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Dublin Senior Hurler Chris Crummey in attendance at Parnell Park to help Dublin GAA and sponsors AIG Insurance to officially launch the new Dublin jersey.
Dublin Senior Hurler Chris Crummey in attendance at Parnell Park to help Dublin GAA and sponsors AIG Insurance to officially launch the new Dublin jersey.

Crummey grateful championship gets go-ahead

By John Harrington

Dublin hurling captain, Chris Crummey, is grateful the 2020 All-Ireland Senior Hurling Championship is still going to go ahead.

He and his team-mates have been vigilant with their Covid-19 protocols and now he’s itching for action ahead of their Leinster SHC quarter-final clash with Laois on Saturday.

“From my perspective and I can’t really speak for other people, I do get a sense of hunger and appetite for the games to go ahead in my own squad,” says Crummey.

“You realise how lucky we are and how massive an opportunity it is to play championship in the winter months. We’re very grateful for the GAA and public health authorities giving it the go-ahead.

“I suppose at the end of the day it comes down to our families being kept safe and there’s an onus on players to make the call that’s right for them. Every player’s in a different situation with their family and work-life. I can only speak highly of our management team.

“They’ve been very vigilant with all the Covid protocols and Mattie Kenny’s been excellent if anyone doesn’t feel comfortable or doesn’t want to play. He’s left the door open for lads to make up their own mind and he’s been fully supportive.”

There aren’t too many silver-linings as far as the Covid-19 pandemic goes, but for Crummey it has at least given him the opportunity to be fit enough to play a full part in the championship.

It looked like he could miss at least a portion of their campaign when he underwent shoulder surgery in February after injuring the joint in an Allianz League match against Wexford, but the period of lockdown gave him the opportunity to complete his rehabilitation.

“I probably would have been very, very tight for the Kilkenny, Wexford games as they were in the space of a week,” he says. “It’s hard to know whether I would have played or not but I would have been close. It was a blessing though in that I’m fit healthy and get an opportunity to play Leinster championship this year, as I’d have been touch-and-go back in May.”

“I had my operation the week after the injury happened. Then it was a case of time and allowing the bone to heal. You do your remote physiotherapy sessions on Zoom but for my injury it was just a matter of time. Luckily I wasn’t in a rush with the physio over lockdown.”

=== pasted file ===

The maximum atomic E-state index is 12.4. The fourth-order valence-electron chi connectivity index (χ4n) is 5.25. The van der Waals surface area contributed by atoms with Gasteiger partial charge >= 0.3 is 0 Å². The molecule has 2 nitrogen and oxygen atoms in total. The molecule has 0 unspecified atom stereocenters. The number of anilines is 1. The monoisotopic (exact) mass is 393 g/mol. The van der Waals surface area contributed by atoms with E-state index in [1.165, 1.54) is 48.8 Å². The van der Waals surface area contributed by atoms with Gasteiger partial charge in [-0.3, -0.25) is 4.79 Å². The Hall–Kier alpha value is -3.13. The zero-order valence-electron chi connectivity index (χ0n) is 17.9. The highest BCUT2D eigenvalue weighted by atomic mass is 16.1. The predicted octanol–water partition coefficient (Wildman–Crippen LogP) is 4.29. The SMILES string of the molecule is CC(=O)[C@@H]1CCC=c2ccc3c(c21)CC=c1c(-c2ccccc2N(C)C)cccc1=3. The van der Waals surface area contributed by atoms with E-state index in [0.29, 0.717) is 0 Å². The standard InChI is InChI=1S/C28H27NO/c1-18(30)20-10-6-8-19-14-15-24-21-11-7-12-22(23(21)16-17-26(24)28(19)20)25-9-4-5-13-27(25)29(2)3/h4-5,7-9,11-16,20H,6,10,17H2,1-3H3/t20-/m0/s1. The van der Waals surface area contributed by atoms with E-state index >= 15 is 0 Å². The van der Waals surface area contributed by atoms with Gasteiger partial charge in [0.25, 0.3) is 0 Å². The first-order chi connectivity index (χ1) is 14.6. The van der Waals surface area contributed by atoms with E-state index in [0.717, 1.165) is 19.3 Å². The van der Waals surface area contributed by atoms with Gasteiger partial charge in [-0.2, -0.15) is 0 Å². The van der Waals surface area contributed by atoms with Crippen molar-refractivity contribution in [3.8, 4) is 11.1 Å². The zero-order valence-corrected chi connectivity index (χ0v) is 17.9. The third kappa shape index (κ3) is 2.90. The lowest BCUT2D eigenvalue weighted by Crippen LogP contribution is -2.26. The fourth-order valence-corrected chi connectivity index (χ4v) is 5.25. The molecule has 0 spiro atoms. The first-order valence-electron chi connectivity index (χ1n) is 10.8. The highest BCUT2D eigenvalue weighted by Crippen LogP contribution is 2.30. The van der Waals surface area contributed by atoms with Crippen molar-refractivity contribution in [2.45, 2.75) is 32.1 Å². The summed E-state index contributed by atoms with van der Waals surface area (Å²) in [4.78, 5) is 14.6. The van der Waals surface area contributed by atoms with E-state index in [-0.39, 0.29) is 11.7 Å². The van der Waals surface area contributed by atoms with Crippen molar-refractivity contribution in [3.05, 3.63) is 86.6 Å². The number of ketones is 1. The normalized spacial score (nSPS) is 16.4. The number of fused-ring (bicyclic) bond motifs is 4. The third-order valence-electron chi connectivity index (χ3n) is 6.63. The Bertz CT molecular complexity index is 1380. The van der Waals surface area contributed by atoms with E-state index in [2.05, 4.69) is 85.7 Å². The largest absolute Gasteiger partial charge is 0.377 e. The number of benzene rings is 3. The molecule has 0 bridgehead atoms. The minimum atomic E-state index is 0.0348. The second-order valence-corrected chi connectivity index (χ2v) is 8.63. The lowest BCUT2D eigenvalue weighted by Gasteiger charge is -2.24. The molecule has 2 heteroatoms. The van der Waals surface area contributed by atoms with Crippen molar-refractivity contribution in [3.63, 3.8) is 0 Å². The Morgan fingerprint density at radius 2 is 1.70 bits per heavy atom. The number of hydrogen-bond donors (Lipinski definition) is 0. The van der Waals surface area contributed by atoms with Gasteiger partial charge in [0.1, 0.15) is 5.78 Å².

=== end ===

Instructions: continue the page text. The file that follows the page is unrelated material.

Chris Crummey has moved from the half-backs to the half-forwards with Dublin this year. 
Chris Crummey has moved from the half-backs to the half-forwards with Dublin this year. 

Crummey has established himself as one of the best half-backs in the country in recent years, but he may well feature in the half-forward line for Dublin against Laois on Saturday after impressing there during the early rounds of the League.

“That’s where I finished up against Wexford when I got injured,” says Crummey. “I’ve been playing for the club in the forwards over the past few months and in recent years.

“I’ll play anywhere. Half forward or half back – there are a lot of similarities there between the roles. You see wing backs getting forward and wing forwards back in their own defence doing donkey work.

“After playing in the forwards for both club and county it’s more than likely that’s where I’ll be but I’ll play wherever Mattie Kenny decides to play me.”

Croke Park will be empty for Saturday’s match against Laois, but Crummey doesn’t think that will dull the edge of championship action.

“I would have had doubts before playing club championships but the majority of teams played behind closed doors without crowds,” he said.

“From my own perspective I thought going into it that it would be difficult but it really is a case of once the ball is thrown in and you know it’s championship and what’s at stake and on the line and the pitch itself has a very similar feel to it, you know the intensity is going to be different.

“I expect that to be the same on the intercounty scene as well. Having no crowd makes it different from a spectator point of view but from a playing perspective you’re concentrating solely on your role once the ball’s thrown in, crowd or no crowd.”

He insists revenge is not a motivator for Dublin on Saturday after their surprise Championship defeat to Laois last year.

What does excite him is that the knock-out nature of this year’s Championship makes it feel like anything is possible.

“Definitely, a slightly different feel with the whole preparation and in terms of all the different protocols that are in place,” he says.

“There’s a real opportunity for every team in that it’s gone back to knockout and it’s all the line every day you go out. That makes it very exciting and exposes different teams having different preparations and club championships. I’m sure there will be lots of shocks and there is opportunity for every team going out to play.”

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